And if any
Ch. i. 3.
Apology for some Abstruseness in the Argument. 147 but that foundation which beareth up the one, that root BOOK I. which ministereth unto the other nourishment and life, is in the bosom of the earth concealed; and if there be at any time occasion to search into it, such labour is then more necessary than pleasant, both to them which undertake it and for the lookers-on. In like manner, the use and benefit of good) laws all that live under them may enjoy with delight and comfort, albeit the grounds and first original causes from whence they have sprung be unknown, as to the greatest part of men they are. But when they who withdraw their obedience pretend that the laws which they should obey are corrupt and vicious; for better examination of their quality, it behoveth the very foundation and root, the highest wellspring and fountain of them to be discovered. Which because we are not oftentimes accustomed to do, when we do it the pains we take are more needful a great deal than acceptable, and the matters which we handle seem by reason of newness (till the mind grow better acquainted with them) dark, intricate, and unfamiliar. For as much help whereof as may be in this case, I have endeavoured throughout the body of this whole discourse, that every former part might give strength unto all that follow, and every later bring some light unto all before. So that if the judgments of men do but hold themselves in suspense as touching these first more general meditations, till in order they have perused the rest that ensue ; what may seem dark at the first will afterwards be found more plain, even as the later particular decisions will appear I doubt not more strong, when the other have been read before.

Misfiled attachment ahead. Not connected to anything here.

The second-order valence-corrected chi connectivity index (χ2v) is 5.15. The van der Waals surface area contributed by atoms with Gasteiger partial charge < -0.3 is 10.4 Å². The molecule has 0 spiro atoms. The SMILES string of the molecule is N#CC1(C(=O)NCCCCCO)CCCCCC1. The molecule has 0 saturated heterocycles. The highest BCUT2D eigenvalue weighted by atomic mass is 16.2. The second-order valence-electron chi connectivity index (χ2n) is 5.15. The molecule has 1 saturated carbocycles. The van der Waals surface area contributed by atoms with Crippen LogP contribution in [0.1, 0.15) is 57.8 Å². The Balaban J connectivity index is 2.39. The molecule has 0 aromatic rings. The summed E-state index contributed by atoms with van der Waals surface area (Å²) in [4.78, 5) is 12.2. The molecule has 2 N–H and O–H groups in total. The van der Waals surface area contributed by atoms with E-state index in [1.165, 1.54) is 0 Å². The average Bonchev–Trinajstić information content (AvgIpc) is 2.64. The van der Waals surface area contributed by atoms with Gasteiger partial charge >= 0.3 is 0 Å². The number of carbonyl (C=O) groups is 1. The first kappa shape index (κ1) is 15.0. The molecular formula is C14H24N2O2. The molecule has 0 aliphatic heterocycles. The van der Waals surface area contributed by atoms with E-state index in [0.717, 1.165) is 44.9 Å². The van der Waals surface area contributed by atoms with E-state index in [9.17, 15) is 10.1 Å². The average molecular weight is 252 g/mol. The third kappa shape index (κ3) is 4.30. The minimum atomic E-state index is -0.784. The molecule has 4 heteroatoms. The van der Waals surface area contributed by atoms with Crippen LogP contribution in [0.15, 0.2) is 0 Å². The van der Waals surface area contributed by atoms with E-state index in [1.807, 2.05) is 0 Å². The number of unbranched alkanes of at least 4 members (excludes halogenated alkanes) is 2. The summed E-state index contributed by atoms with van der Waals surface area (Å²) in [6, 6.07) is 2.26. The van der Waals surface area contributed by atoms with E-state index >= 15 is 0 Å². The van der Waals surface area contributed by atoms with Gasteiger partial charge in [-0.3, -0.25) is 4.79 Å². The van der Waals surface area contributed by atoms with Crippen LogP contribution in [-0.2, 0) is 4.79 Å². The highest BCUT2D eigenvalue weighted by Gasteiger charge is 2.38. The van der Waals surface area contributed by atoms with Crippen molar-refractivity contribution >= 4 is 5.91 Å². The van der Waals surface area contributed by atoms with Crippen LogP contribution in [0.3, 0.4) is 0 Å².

[3.] The Laws of the Church, whereby for so many ages together we have been guided in the exercise of Christian religion and the service of the true God, our rites, customs, and orders of ecclesiastical government, are called in question: we are accused as men that will not have Christ Jesus to rule over them, but have wilfully cast his statutes behind their backs, hating to be reformed and made subject unto the sceptre of his discipline. Behold therefore we offer the laws whereby we live unto the general trial and judgment of the whole world ; heartily beseeching Almighty God, whom we desire to serve according to his own will, that both we
Of that law
himself to do